NOVEMBER 2003: Volusia County Judge Mary Jane Henderson imposed a noncriminal judgment against Oak Hill City Commissioner Ron Mercer for violating Florida’s Sunshine Law. He was fined $500. The judgment stems from a conversation between Mercer and another commissioner, Bob Jackson, in Jackson’s driveway in January 2002. The pair reportedly discussed the possible appointment of Jackson as mayor. (See also December 2002, July 2003, and August 2005)
OCTOBER 2003: A grand jury suggested that all eight members of the Cape Coral City Council take more training in the state’s open meetings laws. The grand jury found that two council members violated the Sunshine Law, but chose not to indict because it found there was no corrupt intent. The videotaped conversation about a proposed skate park took place between Mayor Arnold Kempe and Councilman Dick Stevens during a meeting break in July 2003.
AUGUST 2003: Two Flagler County School Board officials were fined $500 each for violating Florida’s Sunshine Law. Board Chairman Edward Herrera and board member Jim Guines faced the unintentional civil infractions for privately discussing a raise for their superintendent.
JULY 2003: In Deland, Oak Hill City Commissioner Bob Jackson pleaded no contest to charges that he violated the Open Meetings Law. Jackson has been ordered by a county court to pay $250 in fines, and to take a Sunshine Law class. Jackson was accused of illegally meeting with Commissioner Ron Mercer to discuss several issues scheduled to come before the commission.
JULY 2003: The charge was dropped against former Escambia County School Board member Vanette Webb, the first public official jailed for violating the state’s Open Records Law. Prosecutors chose not to pursue another trial against Webb, who was ordered to spend 30 days in jail after being found guilty of withholding a public record from a Pensacola mother. County Judge William White threw out Webb’s conviction after she had served seven days of the sentence. A state appeals court later reinstated the conviction. The case was eventually sent back to White, who granted Webb a new trial in March 2002. An appeals court upheld the order for a new trial. State Attorney Curtis Golden dropped the charge and told the Pensacola News-Journal he was satisfied with the outcome of the case. “Charges were dropped five years too late,” Webb wrote in an e-mail to the News-Journal. “Justice delayed is justice denied.” (See also May 1999, October 1999, November 1999, March 2001)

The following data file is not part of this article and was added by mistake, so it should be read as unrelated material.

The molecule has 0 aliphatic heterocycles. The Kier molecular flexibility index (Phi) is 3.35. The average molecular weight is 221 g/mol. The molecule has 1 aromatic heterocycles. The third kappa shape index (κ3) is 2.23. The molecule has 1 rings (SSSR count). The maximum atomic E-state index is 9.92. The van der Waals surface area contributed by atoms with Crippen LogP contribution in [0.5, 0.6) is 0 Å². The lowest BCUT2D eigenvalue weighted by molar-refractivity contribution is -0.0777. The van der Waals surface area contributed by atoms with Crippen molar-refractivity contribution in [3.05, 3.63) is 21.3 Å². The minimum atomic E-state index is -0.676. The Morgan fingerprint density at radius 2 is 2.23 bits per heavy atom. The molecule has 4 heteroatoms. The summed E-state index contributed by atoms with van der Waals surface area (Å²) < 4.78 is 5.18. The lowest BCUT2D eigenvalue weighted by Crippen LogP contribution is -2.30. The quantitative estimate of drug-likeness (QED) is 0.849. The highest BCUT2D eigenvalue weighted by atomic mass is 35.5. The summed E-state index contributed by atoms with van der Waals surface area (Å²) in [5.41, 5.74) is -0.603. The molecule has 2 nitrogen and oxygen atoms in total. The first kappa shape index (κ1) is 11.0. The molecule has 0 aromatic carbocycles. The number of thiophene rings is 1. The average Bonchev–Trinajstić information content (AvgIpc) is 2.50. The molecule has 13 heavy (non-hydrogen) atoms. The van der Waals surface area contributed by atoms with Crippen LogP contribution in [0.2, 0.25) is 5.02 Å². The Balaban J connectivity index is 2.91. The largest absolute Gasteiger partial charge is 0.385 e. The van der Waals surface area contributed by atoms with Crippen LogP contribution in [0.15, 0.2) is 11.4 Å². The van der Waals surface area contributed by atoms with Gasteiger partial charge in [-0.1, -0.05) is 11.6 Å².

JULY 2003: Former Welaka town official Steve Richardson was found guilty of violating Florida’s Public Records Law. Richardson will not have a criminal record in the case, but he was ordered to pay a $150 fine. Richardson was accused of refusing to let two men inspect a sign-out sheet of recreational equipment, which according to the complaint, was accessible immediately.
JUNE 2003: Escambia County Commissioner W.D.
Childers was sentenced to 60 days in jail, the maximum penalty
for one count of violating the state’s Sunshine Law. Childers
is the first elected official to be jailed for breaking the open
meetings section of the law. Childers was also ordered to pay
fines and court costs, totaling near $4,000.
MAY 2003: Welaka Mayor Gordon Sands pleaded no contest and paid a $500 fine after being charged last year with violating the Sunshine Law. The charge stems from a discussion Sands reportedly held with another town council member to discuss nominating council member Curtis Williams as council president at a public meeting. Prosecutors and defense attorney James McCune both asked County Judge Peter Miller to withhold adjudication, which means Sands will not have a criminal record. Miller equated Sand’s civil infraction to “a speeding ticket” and did not find him guilty.
MARCH 2003: Two Kissimmee city commissioners charged with violating the Sunshine Law after failing to notify the public about meetings accepted a deal to plead no contest to misdemeanor charges, a State Attorney’s Office official said. Commissioner Wendell McKinnon and former Commissioner Bob Makinson both made last minute pleas to avoid a criminal record. They pleaded guilty to civil violations, will face $50 fines and court costs and were cleared by the State Ethics Commission. (See also November 2002)
FEBRUARY 2003: The Lakeland Ledger filed suit
against the Florida Department of Citrus, claiming that the department
violated the Sunshine Law. The department has been accused of
withholding records and closing meetings concerning a scientific
generic citrus advertising study involving $190,000. The study
is important, as it could potentially change the size and actions
of the Citrus Department, a state agency.
FEBRUARY 2003: Circuit Judge Robert P. Cates issued a ruling declaring that a meeting of the Chiefland City Commission violated the Florida Sunshine Law. (See also February 2002)